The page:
Review: Nick Cave & the Bad Seeds - Push the Sky Away

Mute (CD, Ltd CD+DVD, Ltd LP+7" & download)

Nick Cave and co return with one of the most reflective and captivating albums of their almost 30-year existence.

The first thing anyone familiar with Nick Cave will notice on this record is the distinct lack of the dark noir which has become his trademark over the years.  Here things are stripped back, at times almost to the bare bones, yet the essence of the band is still as evident as ever.

Ten year's ago many were beginning to pen the demise of the Bad Seeds after the release of the somewhat disjointed 'Nocturama' album.  This itself being the knock on effect of the album of ballads, 'No More Shall We Part', which preceded its release in 2001.

On reflection, though, both records show that Nick Cave is not happy playing it safe.  Much in the same vein that Polly Harvey is happy to change things around to avoid making the same record twice, every now and again there will be a moment where a below-usual-standard record is made.  But surely sticking your neck out is what sets you apart from the crowd?

Push the Sky Away is an album of real beauty, delicate, thought provoking and reflective.  It's no coincidence that guitars are not playing a key role on this record, this is the first album the group have release since the departure of Mick Harvey, one of the band's original members who departed the Seeds back in 2009.  So here it's down to the other elements of the multi-talented Bad Seeds to fill that void.  And fill it they do.

Album opener 'We No Who U R', is laced with steady grooves upon a synth back drop on top of what sounds like a drum machine(!)  It's a classy opener with typical Cave lyrics: 'We know who you are; and we know where you live; and we know there's no need to forgive'.

The stripped back approach to the record even sees Cave's piano take a step back, although not completely.  Lyrically, though, this is as good as anything Cave have previously done, as highlighted in the album's centre-piece Jubilee Street, a tribute to a murdered prostitute.  It's also one of the vocal performances of the LP, Cave's voice increasing in tempo in line with the drama of the song before reaching a crescendo, then disappearing back into the darkness.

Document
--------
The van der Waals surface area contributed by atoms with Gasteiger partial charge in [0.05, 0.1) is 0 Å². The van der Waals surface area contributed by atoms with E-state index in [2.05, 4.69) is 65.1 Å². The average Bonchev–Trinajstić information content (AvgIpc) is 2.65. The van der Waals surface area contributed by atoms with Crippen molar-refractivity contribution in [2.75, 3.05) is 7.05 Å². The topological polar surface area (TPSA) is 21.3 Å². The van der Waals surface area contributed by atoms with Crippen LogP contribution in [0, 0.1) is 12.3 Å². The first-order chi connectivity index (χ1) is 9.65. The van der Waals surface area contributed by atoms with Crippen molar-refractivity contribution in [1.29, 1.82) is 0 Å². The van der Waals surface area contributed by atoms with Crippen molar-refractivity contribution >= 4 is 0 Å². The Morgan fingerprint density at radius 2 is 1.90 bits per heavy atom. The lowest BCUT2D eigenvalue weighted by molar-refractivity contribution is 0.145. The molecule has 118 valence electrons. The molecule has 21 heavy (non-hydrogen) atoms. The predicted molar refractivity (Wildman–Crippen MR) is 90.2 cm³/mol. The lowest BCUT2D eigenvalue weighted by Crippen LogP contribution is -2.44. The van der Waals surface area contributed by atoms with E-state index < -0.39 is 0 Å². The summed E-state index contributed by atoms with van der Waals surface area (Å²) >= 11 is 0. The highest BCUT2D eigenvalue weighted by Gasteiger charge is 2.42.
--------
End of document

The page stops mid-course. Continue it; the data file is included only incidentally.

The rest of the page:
The album has a real water feel, which Cave himself admits must be due to his writing the songs in his Brighton home looking out at the sea.  Water's Edge and Mermaids both sit within this vibe - the latter, a love song, with gorgeous vibes and idiosyncratic Cave lyrics: 'I believe in God; I believe in mermaids; I believe in seventy-two virgins; On a chain, why no why not'.

'We Real Cool' drifts in with bassy vibrations before sliding off into a ballad, adorned with pianos before reaching a string laden finale.  It's real classy stuff.  The title-track sees yet more glorious musicianship from the Bad Seeds with wonderful harmonised vocals to boot.

On first listen 'Push the Sky Away' definitely sounds like a departure from the sound we expect from the Bad Seeds, but it's on subsequent listens that you realise this is very much a Bad Seeds album, they're just somewhat muted, stalking in the background.  I expect this record to divide fans, much in the same way 'No More Shall We Part' did, and I doubt that it'll attract many new followers, but for those of us who are ready for the Bad Seeds' evolution 'Push the Sky Away' is the start of something great.


Key Track: Jubilee Street

 
Rik Wolters
rik@thesoundproject.org.uk
@rik_wolters

19th February 2013

Rik is a band promoter, music writer, musician and DJ based in Edinburgh, UK.  The Sound Project was formed by Rik...

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